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Read the passage carefully. Then choose the correct answer.
Silk was first made by the Chinese, who early learnt how to unravel the cocoons of the silkworm and weave the threads into material. A Chinese empress who lived in about 2640 B.C. is said to have devoted herself to the rearing of silkworms and to have invented a loom for weaving silk. For hundreds of years the Chinese closely guarded the secret of raising silkworms and making silk.

Silk is made from threads spun by the caterpillar of a moth when it is making the cocoon in which it becomes a pupa. This moth, closely related to the British emperor moth is known to scientists as 'Bombyx mori'. Because silk is a beautiful material, silkworms have been specially bred for centuries. It is likely that their original home was China, but they are not found in the wild anywhere and so no one is certain where they came from.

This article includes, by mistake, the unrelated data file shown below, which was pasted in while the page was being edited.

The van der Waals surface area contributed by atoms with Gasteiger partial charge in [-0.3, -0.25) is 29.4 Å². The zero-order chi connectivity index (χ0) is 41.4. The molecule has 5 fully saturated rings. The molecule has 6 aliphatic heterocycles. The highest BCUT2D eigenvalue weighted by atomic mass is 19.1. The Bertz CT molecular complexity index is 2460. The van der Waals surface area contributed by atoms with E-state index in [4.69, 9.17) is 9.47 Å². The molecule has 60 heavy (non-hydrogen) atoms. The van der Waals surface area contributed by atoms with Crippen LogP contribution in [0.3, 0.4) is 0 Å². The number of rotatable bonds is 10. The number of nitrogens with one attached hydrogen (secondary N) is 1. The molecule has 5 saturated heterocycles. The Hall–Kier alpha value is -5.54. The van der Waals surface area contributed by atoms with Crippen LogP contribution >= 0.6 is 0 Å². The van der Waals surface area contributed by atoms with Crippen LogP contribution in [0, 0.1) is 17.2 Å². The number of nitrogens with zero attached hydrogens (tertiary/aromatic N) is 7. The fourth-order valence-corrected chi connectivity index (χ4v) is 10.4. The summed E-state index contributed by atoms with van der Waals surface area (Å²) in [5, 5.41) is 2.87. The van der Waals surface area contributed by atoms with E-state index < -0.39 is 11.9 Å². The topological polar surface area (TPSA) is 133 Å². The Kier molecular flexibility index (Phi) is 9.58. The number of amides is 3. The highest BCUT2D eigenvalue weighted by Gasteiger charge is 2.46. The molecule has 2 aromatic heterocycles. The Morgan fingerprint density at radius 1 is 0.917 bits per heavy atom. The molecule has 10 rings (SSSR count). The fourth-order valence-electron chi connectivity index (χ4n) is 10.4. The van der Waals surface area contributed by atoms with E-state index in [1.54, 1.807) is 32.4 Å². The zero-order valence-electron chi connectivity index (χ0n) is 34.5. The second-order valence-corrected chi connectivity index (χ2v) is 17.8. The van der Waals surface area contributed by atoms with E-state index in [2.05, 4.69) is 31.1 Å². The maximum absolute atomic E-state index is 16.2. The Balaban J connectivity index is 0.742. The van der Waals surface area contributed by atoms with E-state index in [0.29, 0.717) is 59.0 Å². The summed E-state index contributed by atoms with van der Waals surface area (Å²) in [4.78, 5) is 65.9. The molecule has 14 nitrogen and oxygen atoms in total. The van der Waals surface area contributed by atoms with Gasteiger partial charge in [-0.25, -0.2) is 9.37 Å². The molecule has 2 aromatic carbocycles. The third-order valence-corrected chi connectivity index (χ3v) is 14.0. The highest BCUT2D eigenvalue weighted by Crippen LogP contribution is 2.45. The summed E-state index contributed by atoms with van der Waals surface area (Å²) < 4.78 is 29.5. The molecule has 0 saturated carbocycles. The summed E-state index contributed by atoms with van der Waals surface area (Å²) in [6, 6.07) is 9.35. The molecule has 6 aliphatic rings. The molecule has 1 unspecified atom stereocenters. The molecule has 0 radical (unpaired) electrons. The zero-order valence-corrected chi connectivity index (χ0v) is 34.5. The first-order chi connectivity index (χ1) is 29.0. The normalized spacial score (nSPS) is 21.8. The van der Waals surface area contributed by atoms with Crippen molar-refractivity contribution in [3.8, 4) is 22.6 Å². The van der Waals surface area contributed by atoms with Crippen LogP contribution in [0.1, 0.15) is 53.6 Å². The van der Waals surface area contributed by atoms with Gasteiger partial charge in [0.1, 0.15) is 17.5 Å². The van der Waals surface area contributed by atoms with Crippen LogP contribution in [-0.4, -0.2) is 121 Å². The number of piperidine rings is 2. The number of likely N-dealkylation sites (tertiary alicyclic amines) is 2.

The silkworm moth is pale grey in color and measures about four centimeters across its wings. it is a feeble creature that neither flies nor feeds and lives only two or three days. The caterpillars are pale grey and smooth, rather humped up at the front with a blunt, hornlike projection at the rear. They moult, or shed their skins four times before they change into pupae. They will eat only mulberry leaves and prefer those of the white mulberry. The eggs, which are yellow, are known as 'seed' by people who rear silkworms for trade, and are sold by weight. One ounce of seed contains about 30,000 to 50,000 eggs. Silkworms have been specially reared for so long that the whole process is very highly organized. The females are made to lay their eggs on cards which can easily be stored in proper conditions throughout the winter. When the eggs should be ready to hatch, the cards are placed on trays and covered with mulberry leaves.